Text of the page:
My blog series also answer the question regarding the different values used for costing and at runtime for the MBRC value. It’s not a 11 feature, but has already been introduced in 10.2.

Regards,
Randolf

mwidlake - June 18, 2009

Yes, you are right Randolf, I made a semantic mistake in my reply. As I said in the original post, I have not yet gathered statistics. But the default ones are there. And that is a situation I come across on site.

Actually, your comment on different values for costing and runtime is not the answer to my question (it’s a very good point though and one I was not even going to touch on), my question is “why does my session have a db_file_multiblock_read_count” of 128, the default setting for the instance if it has not been altered, yet act like it is 8 for costing purposes, as I see when I set my session MBRC to different values. See the end of my posting. Is it a bug or is something over-riding the default MBRC? If I set my session MBRC to 128 the cost is 395 not 617…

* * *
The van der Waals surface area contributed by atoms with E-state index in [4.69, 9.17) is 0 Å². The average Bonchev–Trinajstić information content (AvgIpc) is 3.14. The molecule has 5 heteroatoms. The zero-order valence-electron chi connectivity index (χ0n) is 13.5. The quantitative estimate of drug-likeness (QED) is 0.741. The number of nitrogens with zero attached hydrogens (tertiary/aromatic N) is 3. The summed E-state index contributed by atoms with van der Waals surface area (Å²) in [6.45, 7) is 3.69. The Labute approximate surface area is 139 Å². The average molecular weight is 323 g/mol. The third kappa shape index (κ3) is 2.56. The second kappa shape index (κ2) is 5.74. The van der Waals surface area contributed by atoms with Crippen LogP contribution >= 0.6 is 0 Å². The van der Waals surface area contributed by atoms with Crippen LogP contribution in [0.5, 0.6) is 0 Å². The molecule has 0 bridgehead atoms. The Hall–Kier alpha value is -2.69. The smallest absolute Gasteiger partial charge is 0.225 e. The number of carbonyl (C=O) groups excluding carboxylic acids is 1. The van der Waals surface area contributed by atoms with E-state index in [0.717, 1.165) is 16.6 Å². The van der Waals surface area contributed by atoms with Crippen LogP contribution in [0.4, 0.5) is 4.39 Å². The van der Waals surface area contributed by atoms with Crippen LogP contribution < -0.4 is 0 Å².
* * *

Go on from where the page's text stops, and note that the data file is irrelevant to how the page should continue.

Which still leaves me pondering the question of if I should bother blogging more or just point to other blogs on this topic?

6. Randolf Geist - June 18, 2009

Martin,

I’m not sure if I get you right, but I think my previous answer is the answer to your question regarding the MBRC and the different costs encountered depending the default value or explicitly set.

If you set the “db_file_multiblock_read_count” explicitly then the internal parameters “_db_file_optimizer_read_count” (MBRC used for costing) and “_db_file_exec_read_count” (used at runtime) are set to exactly that value of “db_file_multiblock_read_count”.

If you leave “db_file_multiblock_read_count” unset, then “_db_file_optimizer_read_count” defaults to 8 and “_db_file_exec_read_count” is set to the largest multi-block I/O request supported by the platform, which is usually 1MB, or 128 blocks with 8KB block size.

Things are different though if you have WORKLOAD system statistics where MBRC is part of the values measured (or explicitly set). Then this MBRC is used for costing, and “_db_file_exec_read_count” used at runtime, either the default value as described or equal to an explicitly set “db_file_multiblock_read_count”.

Further details are covered in the blog series.

Regarding the costing of a small tables with (whatever flavor of) system statistics, see e.g.

http://forums.oracle.com/forums/thread.jspa?messageID=3280024&#3280024

where an example is shown. It follows the same principle like shown above but it’s interesting to note that the cost for small tables can be – depending on the “db_file_multiblock_read_count” (or MBRC) setting and the default block size – surprisingly high.